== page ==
Another myth: "They didn't mean to hurt me." Ok. They didn't "intend" to hurt you (whatever that is …).

I didn't mean to shoot my brother-in-law through the left arm with a 30.06 when we were hunting groundhogs together in 1987, either. (That's a story I'll save for later). I told him I was sorry during our hi-speed race to the hospital as I squeezed his left elbow with my right hand hard enough to break bones (slowing down the blood flow).

The fact that I didn't mean to shoot his arm (the gun jammed while unloading it) didn't heal the wound. He had to spend a couple days in the hospital. A person may not have intended to hurt us, but that doesn't erase the wound.

Another example: You overhear someone talking about you in the next room. "That Wagoner guy has a big nose. It looks like he's eating a tomato all the time." They didn't realize that I could hear them. That wipes the comment from my memory, right? Wrong. I have to forgive them after I wipe my eyes, and possibly my huge nose. The sooner the better. Listen up Donald.

I mentioned that a failure to forgive will bring grave consequences into our life. It will.

Failure to forgive will cause resentment. Then the resentment will turn into anger. The anger will turn into depression. Depression (left unresolved) will turn into despair. Despair leads to the last consequence — suicidal thoughts.

There's a better way. We can choose to forgive those who have hurt us. This makes the consequences go away. It's that simple and that profound!

Lastly, a failure to forgive will defile those around us (Hebrews 12:15). How many people does it take to get anger flowing through a family or a church? Just one. One person negatively affects another, who affects others, and so it goes. There is a better way, and that way is found in Paul's letter to the Ephesians.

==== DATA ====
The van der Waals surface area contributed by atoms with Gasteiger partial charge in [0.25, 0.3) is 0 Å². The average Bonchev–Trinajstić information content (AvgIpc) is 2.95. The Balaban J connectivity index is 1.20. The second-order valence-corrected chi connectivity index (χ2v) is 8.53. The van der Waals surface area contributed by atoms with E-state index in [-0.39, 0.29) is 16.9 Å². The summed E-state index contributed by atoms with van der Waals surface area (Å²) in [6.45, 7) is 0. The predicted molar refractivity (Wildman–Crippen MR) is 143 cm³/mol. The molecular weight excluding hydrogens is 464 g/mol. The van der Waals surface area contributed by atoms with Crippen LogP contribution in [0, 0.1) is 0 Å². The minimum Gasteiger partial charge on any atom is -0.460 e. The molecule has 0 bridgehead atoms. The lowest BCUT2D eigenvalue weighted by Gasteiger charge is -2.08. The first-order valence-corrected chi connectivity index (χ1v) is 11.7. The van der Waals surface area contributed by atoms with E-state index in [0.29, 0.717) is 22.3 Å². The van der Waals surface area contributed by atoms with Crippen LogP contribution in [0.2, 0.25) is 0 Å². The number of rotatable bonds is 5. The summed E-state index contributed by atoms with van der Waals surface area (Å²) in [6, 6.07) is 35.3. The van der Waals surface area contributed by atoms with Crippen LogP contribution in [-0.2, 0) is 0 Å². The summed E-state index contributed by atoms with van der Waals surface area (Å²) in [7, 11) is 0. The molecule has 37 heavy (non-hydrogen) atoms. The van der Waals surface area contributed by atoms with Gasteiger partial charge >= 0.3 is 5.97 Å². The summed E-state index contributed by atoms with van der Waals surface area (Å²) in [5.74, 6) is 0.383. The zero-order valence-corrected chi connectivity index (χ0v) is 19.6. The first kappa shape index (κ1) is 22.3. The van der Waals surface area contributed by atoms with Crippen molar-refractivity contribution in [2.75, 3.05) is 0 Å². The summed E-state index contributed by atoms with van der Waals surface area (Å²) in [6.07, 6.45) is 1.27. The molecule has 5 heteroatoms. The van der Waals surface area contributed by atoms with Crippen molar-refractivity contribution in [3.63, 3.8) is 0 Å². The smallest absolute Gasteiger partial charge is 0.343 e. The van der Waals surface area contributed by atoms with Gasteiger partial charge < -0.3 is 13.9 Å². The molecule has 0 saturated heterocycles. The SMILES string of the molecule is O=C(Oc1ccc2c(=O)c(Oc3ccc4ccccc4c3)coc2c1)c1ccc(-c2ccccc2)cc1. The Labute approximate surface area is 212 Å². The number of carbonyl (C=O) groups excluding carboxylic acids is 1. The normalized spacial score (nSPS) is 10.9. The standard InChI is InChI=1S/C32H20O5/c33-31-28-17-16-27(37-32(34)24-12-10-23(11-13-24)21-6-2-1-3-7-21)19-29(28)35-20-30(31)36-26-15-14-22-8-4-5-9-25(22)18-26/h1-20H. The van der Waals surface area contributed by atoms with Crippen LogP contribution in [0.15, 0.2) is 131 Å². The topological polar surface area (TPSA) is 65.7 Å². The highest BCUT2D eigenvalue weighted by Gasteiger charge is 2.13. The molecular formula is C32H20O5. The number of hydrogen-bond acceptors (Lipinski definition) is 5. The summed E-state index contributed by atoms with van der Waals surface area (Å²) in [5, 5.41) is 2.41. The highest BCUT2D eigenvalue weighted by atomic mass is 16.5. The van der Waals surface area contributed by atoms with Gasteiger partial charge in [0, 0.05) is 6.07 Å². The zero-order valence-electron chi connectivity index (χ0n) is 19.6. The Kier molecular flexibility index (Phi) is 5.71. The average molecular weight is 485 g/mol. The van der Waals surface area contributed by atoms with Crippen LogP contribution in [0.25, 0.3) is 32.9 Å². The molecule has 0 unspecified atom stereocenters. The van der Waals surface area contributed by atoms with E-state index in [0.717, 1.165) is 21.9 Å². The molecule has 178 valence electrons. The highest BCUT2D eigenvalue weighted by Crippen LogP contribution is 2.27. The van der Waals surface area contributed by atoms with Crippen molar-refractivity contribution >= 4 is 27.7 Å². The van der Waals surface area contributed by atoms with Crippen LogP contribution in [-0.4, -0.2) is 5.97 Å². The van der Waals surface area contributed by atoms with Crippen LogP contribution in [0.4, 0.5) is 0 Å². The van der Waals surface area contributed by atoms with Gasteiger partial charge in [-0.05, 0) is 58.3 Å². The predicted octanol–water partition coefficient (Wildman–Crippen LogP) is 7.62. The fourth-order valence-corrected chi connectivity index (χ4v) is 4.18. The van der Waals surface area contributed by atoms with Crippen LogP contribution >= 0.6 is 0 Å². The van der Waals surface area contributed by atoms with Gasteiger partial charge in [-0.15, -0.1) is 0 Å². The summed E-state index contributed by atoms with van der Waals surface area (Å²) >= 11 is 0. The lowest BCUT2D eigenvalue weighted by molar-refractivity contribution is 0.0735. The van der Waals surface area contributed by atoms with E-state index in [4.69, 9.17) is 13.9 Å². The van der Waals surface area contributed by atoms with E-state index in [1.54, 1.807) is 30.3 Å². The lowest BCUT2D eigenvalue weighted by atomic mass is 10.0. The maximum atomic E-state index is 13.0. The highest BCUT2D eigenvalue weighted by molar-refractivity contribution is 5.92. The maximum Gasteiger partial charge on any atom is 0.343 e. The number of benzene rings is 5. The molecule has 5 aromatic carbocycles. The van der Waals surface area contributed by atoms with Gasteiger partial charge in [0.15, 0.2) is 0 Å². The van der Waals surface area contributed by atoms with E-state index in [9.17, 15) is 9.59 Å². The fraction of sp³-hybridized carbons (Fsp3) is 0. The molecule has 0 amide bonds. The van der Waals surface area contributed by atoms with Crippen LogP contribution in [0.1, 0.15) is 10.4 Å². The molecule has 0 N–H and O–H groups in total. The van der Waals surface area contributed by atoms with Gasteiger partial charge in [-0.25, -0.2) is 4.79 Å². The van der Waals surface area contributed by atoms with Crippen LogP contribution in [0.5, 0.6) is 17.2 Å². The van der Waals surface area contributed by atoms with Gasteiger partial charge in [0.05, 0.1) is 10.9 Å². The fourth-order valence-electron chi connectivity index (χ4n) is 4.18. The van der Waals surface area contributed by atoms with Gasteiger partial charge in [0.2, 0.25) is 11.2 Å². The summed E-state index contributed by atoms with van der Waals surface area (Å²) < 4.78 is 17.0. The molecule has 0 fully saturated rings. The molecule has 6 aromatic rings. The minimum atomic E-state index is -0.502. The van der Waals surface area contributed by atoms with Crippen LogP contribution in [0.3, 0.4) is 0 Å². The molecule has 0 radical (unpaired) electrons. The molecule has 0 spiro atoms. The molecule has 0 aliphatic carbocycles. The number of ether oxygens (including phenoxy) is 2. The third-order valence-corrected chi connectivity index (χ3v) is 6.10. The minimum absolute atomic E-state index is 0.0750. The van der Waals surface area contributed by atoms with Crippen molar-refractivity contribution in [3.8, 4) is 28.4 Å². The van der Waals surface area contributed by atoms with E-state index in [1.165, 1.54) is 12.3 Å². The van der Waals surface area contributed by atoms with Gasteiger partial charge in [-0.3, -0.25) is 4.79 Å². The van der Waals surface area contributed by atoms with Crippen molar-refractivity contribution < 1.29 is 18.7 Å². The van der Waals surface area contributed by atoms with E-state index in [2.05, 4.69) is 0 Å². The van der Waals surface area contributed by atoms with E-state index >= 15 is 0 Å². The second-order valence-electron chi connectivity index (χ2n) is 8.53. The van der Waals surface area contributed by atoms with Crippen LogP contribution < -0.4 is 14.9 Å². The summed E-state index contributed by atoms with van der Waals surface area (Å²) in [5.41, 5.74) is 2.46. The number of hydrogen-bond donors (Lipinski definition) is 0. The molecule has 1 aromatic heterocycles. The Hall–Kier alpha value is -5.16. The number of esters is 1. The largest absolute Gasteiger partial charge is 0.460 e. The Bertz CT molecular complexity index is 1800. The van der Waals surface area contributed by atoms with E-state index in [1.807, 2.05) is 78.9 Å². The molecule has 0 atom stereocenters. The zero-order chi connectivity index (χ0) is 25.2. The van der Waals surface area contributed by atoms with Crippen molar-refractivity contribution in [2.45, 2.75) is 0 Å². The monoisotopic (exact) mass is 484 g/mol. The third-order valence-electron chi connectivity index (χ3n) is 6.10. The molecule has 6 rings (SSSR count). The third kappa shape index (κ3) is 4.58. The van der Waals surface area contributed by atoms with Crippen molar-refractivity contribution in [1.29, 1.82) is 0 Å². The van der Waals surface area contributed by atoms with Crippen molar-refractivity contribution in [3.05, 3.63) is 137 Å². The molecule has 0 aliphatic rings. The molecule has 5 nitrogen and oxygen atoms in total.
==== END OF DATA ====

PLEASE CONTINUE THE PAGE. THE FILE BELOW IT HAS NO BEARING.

"Let all bitterness, wrath, anger, clamor, and evil speaking be put away from you, with all malice. And be kind to one another, tenderhearted, forgiving one another, just as God in Christ forgave you." (Ephesians 4:31–32)

I began by saying forgiveness is not optional for a Christian. It isn't. Really. But it is optional at the most basic level of human choice. We don't have to forgive — we can choose bitterness. And to choose bitterness is to choose the slow death of our heart (1 John 3:19–21).

There is something in forgiveness for us. A benefit. Isaiah tells us that God's forgiveness is an extension and benefit of His own character (Isaiah 43:25). There is tremendous reward in forgiveness.

But it evidently seems too expensive for Donald. He likes the "eye for an eye" stuff because he can control the transaction.

For all of his business experience he is missing the tremendous profit and freedom that forgiveness brings into our lives. Forgiveness is profitable, both emotionally and spiritually. You would think a businessman would realize that. A true Christian one will.

Gerry Wagoner is a counselor and Christian businessman from Piqua, Ohio, and a Contributing Writer for The Cornwall Alliance for the Stewardship of Creation. He and his wife Nancy have two sons and two precious grandchildren.